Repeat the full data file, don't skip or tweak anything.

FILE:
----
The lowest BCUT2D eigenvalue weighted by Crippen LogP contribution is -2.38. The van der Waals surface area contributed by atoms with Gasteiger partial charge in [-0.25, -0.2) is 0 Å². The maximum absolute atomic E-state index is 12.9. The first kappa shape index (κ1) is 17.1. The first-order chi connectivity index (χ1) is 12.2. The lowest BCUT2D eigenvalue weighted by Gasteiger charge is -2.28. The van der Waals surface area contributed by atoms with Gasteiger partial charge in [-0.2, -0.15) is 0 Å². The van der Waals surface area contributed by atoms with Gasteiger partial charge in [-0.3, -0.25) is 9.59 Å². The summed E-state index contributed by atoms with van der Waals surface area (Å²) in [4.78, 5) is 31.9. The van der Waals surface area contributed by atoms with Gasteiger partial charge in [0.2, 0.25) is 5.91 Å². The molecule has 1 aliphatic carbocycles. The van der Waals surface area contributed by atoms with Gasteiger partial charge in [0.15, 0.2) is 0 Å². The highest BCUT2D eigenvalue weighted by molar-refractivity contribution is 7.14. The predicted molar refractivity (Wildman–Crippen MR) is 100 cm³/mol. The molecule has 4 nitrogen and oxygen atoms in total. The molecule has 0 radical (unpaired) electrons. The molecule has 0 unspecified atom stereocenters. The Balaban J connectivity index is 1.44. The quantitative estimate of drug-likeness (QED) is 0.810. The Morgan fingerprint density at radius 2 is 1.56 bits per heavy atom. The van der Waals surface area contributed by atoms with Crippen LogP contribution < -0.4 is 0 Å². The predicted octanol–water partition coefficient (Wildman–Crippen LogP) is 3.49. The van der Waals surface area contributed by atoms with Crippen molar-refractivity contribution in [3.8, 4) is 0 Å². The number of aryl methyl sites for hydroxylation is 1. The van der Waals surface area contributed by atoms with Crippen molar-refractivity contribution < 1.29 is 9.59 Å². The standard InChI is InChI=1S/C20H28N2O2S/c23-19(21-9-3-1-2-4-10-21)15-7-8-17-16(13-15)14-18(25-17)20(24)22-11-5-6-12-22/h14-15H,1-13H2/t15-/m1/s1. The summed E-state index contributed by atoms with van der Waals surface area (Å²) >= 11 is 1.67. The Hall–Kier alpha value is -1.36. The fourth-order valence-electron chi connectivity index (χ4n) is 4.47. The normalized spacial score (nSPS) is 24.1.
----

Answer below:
The lowest BCUT2D eigenvalue weighted by Crippen LogP contribution is -2.38. The van der Waals surface area contributed by atoms with Gasteiger partial charge in [-0.25, -0.2) is 0 Å². The maximum absolute atomic E-state index is 12.9. The first kappa shape index (κ1) is 17.1. The first-order chi connectivity index (χ1) is 12.2. The lowest BCUT2D eigenvalue weighted by Gasteiger charge is -2.28. The van der Waals surface area contributed by atoms with Gasteiger partial charge in [-0.2, -0.15) is 0 Å². The van der Waals surface area contributed by atoms with Gasteiger partial charge in [-0.3, -0.25) is 9.59 Å². The summed E-state index contributed by atoms with van der Waals surface area (Å²) in [4.78, 5) is 31.9. The van der Waals surface area contributed by atoms with Gasteiger partial charge in [0.2, 0.25) is 5.91 Å². The molecule has 1 aliphatic carbocycles. The van der Waals surface area contributed by atoms with Gasteiger partial charge in [0.15, 0.2) is 0 Å². The highest BCUT2D eigenvalue weighted by molar-refractivity contribution is 7.14. The predicted molar refractivity (Wildman–Crippen MR) is 100 cm³/mol. The molecule has 4 nitrogen and oxygen atoms in total. The molecule has 0 radical (unpaired) electrons. The molecule has 0 unspecified atom stereocenters. The Balaban J connectivity index is 1.44. The quantitative estimate of drug-likeness (QED) is 0.810. The Morgan fingerprint density at radius 2 is 1.56 bits per heavy atom. The van der Waals surface area contributed by atoms with Crippen LogP contribution < -0.4 is 0 Å². The predicted octanol–water partition coefficient (Wildman–Crippen LogP) is 3.49. The van der Waals surface area contributed by atoms with Crippen molar-refractivity contribution in [3.8, 4) is 0 Å². The number of aryl methyl sites for hydroxylation is 1. The van der Waals surface area contributed by atoms with Crippen molar-refractivity contribution < 1.29 is 9.59 Å². The standard InChI is InChI=1S/C20H28N2O2S/c23-19(21-9-3-1-2-4-10-21)15-7-8-17-16(13-15)14-18(25-17)20(24)22-11-5-6-12-22/h14-15H,1-13H2/t15-/m1/s1. The summed E-state index contributed by atoms with van der Waals surface area (Å²) >= 11 is 1.67. The Hall–Kier alpha value is -1.36. The fourth-order valence-electron chi connectivity index (χ4n) is 4.47. The normalized spacial score (nSPS) is 24.1.